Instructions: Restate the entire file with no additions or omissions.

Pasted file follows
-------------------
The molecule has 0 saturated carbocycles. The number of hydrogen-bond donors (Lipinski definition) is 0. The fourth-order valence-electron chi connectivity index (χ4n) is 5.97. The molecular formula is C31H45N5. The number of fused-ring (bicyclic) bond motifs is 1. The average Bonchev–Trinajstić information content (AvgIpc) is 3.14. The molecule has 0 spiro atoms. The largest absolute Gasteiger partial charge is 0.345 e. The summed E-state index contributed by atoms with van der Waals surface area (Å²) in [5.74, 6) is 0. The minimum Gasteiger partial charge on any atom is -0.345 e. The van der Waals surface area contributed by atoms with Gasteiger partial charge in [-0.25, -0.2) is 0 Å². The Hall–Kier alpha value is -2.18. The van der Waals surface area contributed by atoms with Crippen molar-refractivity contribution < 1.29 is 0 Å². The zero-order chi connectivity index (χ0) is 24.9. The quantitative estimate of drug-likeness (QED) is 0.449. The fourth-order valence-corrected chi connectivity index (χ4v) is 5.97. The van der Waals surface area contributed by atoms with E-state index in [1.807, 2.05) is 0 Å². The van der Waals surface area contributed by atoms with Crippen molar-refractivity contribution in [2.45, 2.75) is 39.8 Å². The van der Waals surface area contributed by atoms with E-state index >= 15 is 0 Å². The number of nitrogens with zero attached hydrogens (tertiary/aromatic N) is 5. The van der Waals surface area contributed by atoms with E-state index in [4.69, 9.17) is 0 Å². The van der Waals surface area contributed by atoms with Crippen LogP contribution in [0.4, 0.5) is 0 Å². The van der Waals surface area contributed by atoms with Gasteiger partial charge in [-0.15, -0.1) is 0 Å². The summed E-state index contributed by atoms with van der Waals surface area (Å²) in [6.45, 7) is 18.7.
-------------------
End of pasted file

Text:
The molecule has 0 saturated carbocycles. The number of hydrogen-bond donors (Lipinski definition) is 0. The fourth-order valence-electron chi connectivity index (χ4n) is 5.97. The molecular formula is C31H45N5. The number of fused-ring (bicyclic) bond motifs is 1. The average Bonchev–Trinajstić information content (AvgIpc) is 3.14. The molecule has 0 spiro atoms. The largest absolute Gasteiger partial charge is 0.345 e. The summed E-state index contributed by atoms with van der Waals surface area (Å²) in [5.74, 6) is 0. The minimum Gasteiger partial charge on any atom is -0.345 e. The van der Waals surface area contributed by atoms with Gasteiger partial charge in [-0.25, -0.2) is 0 Å². The Hall–Kier alpha value is -2.18. The van der Waals surface area contributed by atoms with Crippen molar-refractivity contribution < 1.29 is 0 Å². The zero-order chi connectivity index (χ0) is 24.9. The quantitative estimate of drug-likeness (QED) is 0.449. The fourth-order valence-corrected chi connectivity index (χ4v) is 5.97. The van der Waals surface area contributed by atoms with E-state index in [1.807, 2.05) is 0 Å². The van der Waals surface area contributed by atoms with Crippen molar-refractivity contribution in [2.45, 2.75) is 39.8 Å². The van der Waals surface area contributed by atoms with E-state index >= 15 is 0 Å². The number of nitrogens with zero attached hydrogens (tertiary/aromatic N) is 5. The van der Waals surface area contributed by atoms with E-state index in [4.69, 9.17) is 0 Å². The van der Waals surface area contributed by atoms with Crippen LogP contribution in [0.4, 0.5) is 0 Å². The van der Waals surface area contributed by atoms with Gasteiger partial charge in [-0.15, -0.1) is 0 Å². The summed E-state index contributed by atoms with van der Waals surface area (Å²) in [6.45, 7) is 18.7.